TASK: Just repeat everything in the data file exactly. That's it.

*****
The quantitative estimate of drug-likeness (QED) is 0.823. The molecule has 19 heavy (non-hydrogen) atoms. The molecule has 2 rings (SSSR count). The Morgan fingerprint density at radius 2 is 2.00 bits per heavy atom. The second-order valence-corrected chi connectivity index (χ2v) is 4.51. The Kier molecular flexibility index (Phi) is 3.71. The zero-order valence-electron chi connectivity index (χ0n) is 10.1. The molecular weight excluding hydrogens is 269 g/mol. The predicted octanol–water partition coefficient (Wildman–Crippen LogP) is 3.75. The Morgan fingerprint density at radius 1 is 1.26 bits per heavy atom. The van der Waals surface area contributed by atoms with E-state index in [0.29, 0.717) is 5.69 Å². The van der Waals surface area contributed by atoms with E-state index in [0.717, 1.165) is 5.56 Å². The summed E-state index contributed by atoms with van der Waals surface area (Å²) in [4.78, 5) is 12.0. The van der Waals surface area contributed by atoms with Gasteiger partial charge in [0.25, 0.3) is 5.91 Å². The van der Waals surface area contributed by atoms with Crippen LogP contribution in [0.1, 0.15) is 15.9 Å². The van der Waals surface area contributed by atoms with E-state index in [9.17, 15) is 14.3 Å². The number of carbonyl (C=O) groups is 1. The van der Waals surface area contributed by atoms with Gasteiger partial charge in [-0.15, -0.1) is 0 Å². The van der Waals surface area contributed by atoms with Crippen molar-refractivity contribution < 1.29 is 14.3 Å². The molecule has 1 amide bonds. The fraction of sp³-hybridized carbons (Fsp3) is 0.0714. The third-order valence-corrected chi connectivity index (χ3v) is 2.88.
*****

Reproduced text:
The quantitative estimate of drug-likeness (QED) is 0.823. The molecule has 19 heavy (non-hydrogen) atoms. The molecule has 2 rings (SSSR count). The Morgan fingerprint density at radius 2 is 2.00 bits per heavy atom. The second-order valence-corrected chi connectivity index (χ2v) is 4.51. The Kier molecular flexibility index (Phi) is 3.71. The zero-order valence-electron chi connectivity index (χ0n) is 10.1. The molecular weight excluding hydrogens is 269 g/mol. The predicted octanol–water partition coefficient (Wildman–Crippen LogP) is 3.75. The Morgan fingerprint density at radius 1 is 1.26 bits per heavy atom. The van der Waals surface area contributed by atoms with E-state index in [0.29, 0.717) is 5.69 Å². The van der Waals surface area contributed by atoms with E-state index in [0.717, 1.165) is 5.56 Å². The summed E-state index contributed by atoms with van der Waals surface area (Å²) in [4.78, 5) is 12.0. The van der Waals surface area contributed by atoms with Gasteiger partial charge in [0.25, 0.3) is 5.91 Å². The van der Waals surface area contributed by atoms with Crippen LogP contribution in [0.1, 0.15) is 15.9 Å². The van der Waals surface area contributed by atoms with E-state index in [9.17, 15) is 14.3 Å². The number of carbonyl (C=O) groups is 1. The van der Waals surface area contributed by atoms with Gasteiger partial charge in [-0.15, -0.1) is 0 Å². The van der Waals surface area contributed by atoms with Crippen molar-refractivity contribution < 1.29 is 14.3 Å². The molecule has 1 amide bonds. The fraction of sp³-hybridized carbons (Fsp3) is 0.0714. The third-order valence-corrected chi connectivity index (χ3v) is 2.88.